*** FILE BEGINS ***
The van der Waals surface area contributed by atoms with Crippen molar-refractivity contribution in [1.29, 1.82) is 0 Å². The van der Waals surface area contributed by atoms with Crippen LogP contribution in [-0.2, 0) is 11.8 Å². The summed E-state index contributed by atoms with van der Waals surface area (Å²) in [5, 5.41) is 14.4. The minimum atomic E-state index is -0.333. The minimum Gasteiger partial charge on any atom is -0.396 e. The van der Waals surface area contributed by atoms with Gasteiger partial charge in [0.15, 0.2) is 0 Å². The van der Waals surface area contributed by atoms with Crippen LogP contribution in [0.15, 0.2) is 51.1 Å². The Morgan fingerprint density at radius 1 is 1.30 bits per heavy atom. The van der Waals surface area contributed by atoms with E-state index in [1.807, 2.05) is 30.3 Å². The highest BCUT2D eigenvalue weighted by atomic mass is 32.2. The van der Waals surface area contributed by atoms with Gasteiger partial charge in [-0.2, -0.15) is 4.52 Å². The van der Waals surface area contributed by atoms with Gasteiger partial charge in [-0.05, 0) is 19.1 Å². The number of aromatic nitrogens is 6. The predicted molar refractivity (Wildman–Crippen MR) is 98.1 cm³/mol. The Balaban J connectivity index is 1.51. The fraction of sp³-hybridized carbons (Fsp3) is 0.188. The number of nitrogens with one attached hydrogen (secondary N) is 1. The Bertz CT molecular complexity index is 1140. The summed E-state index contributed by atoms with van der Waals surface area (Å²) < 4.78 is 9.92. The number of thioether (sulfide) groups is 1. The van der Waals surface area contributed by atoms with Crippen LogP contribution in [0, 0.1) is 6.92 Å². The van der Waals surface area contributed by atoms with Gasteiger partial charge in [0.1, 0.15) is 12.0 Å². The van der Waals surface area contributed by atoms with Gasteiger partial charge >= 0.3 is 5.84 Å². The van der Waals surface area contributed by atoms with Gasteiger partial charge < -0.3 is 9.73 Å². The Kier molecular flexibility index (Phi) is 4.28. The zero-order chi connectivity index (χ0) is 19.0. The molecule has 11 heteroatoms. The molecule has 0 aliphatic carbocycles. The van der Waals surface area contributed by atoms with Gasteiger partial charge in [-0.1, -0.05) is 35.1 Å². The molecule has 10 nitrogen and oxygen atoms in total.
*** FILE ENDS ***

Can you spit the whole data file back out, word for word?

The van der Waals surface area contributed by atoms with Crippen molar-refractivity contribution in [1.29, 1.82) is 0 Å². The van der Waals surface area contributed by atoms with Crippen LogP contribution in [-0.2, 0) is 11.8 Å². The summed E-state index contributed by atoms with van der Waals surface area (Å²) in [5, 5.41) is 14.4. The minimum atomic E-state index is -0.333. The minimum Gasteiger partial charge on any atom is -0.396 e. The van der Waals surface area contributed by atoms with Gasteiger partial charge in [0.15, 0.2) is 0 Å². The van der Waals surface area contributed by atoms with Crippen LogP contribution in [0.15, 0.2) is 51.1 Å². The Morgan fingerprint density at radius 1 is 1.30 bits per heavy atom. The van der Waals surface area contributed by atoms with E-state index in [1.807, 2.05) is 30.3 Å². The highest BCUT2D eigenvalue weighted by atomic mass is 32.2. The van der Waals surface area contributed by atoms with Gasteiger partial charge in [-0.2, -0.15) is 4.52 Å². The van der Waals surface area contributed by atoms with Gasteiger partial charge in [-0.05, 0) is 19.1 Å². The number of aromatic nitrogens is 6. The predicted molar refractivity (Wildman–Crippen MR) is 98.1 cm³/mol. The Balaban J connectivity index is 1.51. The fraction of sp³-hybridized carbons (Fsp3) is 0.188. The number of nitrogens with one attached hydrogen (secondary N) is 1. The Bertz CT molecular complexity index is 1140. The summed E-state index contributed by atoms with van der Waals surface area (Å²) < 4.78 is 9.92. The number of thioether (sulfide) groups is 1. The van der Waals surface area contributed by atoms with Crippen LogP contribution in [0, 0.1) is 6.92 Å². The van der Waals surface area contributed by atoms with Gasteiger partial charge in [0.1, 0.15) is 12.0 Å². The van der Waals surface area contributed by atoms with Gasteiger partial charge >= 0.3 is 5.84 Å². The van der Waals surface area contributed by atoms with Gasteiger partial charge < -0.3 is 9.73 Å². The Kier molecular flexibility index (Phi) is 4.28. The zero-order chi connectivity index (χ0) is 19.0. The molecule has 11 heteroatoms. The molecule has 0 aliphatic carbocycles. The van der Waals surface area contributed by atoms with Gasteiger partial charge in [-0.1, -0.05) is 35.1 Å². The molecule has 10 nitrogen and oxygen atoms in total.